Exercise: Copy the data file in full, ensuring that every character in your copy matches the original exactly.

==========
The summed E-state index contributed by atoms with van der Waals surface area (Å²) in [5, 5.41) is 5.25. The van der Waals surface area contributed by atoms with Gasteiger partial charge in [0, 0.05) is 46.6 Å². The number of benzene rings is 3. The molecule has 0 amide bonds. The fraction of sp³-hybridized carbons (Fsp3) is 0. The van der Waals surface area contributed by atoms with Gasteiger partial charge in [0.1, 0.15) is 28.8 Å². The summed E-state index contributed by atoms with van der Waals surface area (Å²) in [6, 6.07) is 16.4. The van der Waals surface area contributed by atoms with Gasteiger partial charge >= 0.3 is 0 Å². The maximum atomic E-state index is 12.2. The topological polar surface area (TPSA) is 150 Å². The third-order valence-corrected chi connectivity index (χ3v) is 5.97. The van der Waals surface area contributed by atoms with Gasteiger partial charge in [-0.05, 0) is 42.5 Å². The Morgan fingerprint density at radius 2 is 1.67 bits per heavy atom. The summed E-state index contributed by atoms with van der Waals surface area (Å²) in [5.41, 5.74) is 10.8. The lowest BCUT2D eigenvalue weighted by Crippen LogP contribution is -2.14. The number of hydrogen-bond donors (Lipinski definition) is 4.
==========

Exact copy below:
The summed E-state index contributed by atoms with van der Waals surface area (Å²) in [5, 5.41) is 5.25. The van der Waals surface area contributed by atoms with Gasteiger partial charge in [0, 0.05) is 46.6 Å². The number of benzene rings is 3. The molecule has 0 amide bonds. The fraction of sp³-hybridized carbons (Fsp3) is 0. The van der Waals surface area contributed by atoms with Gasteiger partial charge in [0.1, 0.15) is 28.8 Å². The summed E-state index contributed by atoms with van der Waals surface area (Å²) in [6, 6.07) is 16.4. The van der Waals surface area contributed by atoms with Gasteiger partial charge >= 0.3 is 0 Å². The maximum atomic E-state index is 12.2. The topological polar surface area (TPSA) is 150 Å². The third-order valence-corrected chi connectivity index (χ3v) is 5.97. The van der Waals surface area contributed by atoms with Gasteiger partial charge in [-0.05, 0) is 42.5 Å². The Morgan fingerprint density at radius 2 is 1.67 bits per heavy atom. The summed E-state index contributed by atoms with van der Waals surface area (Å²) in [5.41, 5.74) is 10.8. The lowest BCUT2D eigenvalue weighted by Crippen LogP contribution is -2.14. The number of hydrogen-bond donors (Lipinski definition) is 4.